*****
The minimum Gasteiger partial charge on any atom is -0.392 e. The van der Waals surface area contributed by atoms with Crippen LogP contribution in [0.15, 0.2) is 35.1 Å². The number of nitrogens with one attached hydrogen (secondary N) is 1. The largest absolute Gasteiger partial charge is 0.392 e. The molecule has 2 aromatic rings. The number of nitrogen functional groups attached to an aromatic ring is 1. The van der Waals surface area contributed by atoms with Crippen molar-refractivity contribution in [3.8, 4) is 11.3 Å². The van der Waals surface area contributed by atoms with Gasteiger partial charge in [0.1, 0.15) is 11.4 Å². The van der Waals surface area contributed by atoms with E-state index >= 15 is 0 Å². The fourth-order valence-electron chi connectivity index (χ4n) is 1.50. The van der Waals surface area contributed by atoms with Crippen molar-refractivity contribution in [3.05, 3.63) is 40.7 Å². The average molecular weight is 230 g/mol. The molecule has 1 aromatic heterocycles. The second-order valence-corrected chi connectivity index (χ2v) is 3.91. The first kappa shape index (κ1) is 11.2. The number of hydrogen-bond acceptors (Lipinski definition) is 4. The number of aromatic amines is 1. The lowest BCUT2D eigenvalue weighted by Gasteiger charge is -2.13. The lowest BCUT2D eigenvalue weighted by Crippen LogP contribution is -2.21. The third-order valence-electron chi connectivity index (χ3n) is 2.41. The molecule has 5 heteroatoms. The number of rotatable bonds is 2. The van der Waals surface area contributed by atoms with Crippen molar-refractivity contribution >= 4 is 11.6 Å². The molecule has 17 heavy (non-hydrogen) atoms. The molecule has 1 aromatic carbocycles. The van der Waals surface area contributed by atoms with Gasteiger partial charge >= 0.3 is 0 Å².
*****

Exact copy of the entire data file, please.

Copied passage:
The minimum Gasteiger partial charge on any atom is -0.392 e. The van der Waals surface area contributed by atoms with Crippen LogP contribution in [0.15, 0.2) is 35.1 Å². The number of nitrogens with one attached hydrogen (secondary N) is 1. The largest absolute Gasteiger partial charge is 0.392 e. The molecule has 2 aromatic rings. The number of nitrogen functional groups attached to an aromatic ring is 1. The van der Waals surface area contributed by atoms with Crippen molar-refractivity contribution in [3.8, 4) is 11.3 Å². The van der Waals surface area contributed by atoms with Gasteiger partial charge in [0.1, 0.15) is 11.4 Å². The van der Waals surface area contributed by atoms with E-state index >= 15 is 0 Å². The fourth-order valence-electron chi connectivity index (χ4n) is 1.50. The van der Waals surface area contributed by atoms with Crippen molar-refractivity contribution in [3.05, 3.63) is 40.7 Å². The average molecular weight is 230 g/mol. The molecule has 1 aromatic heterocycles. The second-order valence-corrected chi connectivity index (χ2v) is 3.91. The first kappa shape index (κ1) is 11.2. The number of hydrogen-bond acceptors (Lipinski definition) is 4. The number of aromatic amines is 1. The lowest BCUT2D eigenvalue weighted by Gasteiger charge is -2.13. The lowest BCUT2D eigenvalue weighted by Crippen LogP contribution is -2.21. The third-order valence-electron chi connectivity index (χ3n) is 2.41. The molecule has 5 heteroatoms. The number of rotatable bonds is 2. The van der Waals surface area contributed by atoms with Crippen molar-refractivity contribution >= 4 is 11.6 Å². The molecule has 17 heavy (non-hydrogen) atoms. The molecule has 1 aromatic carbocycles. The van der Waals surface area contributed by atoms with Gasteiger partial charge >= 0.3 is 0 Å².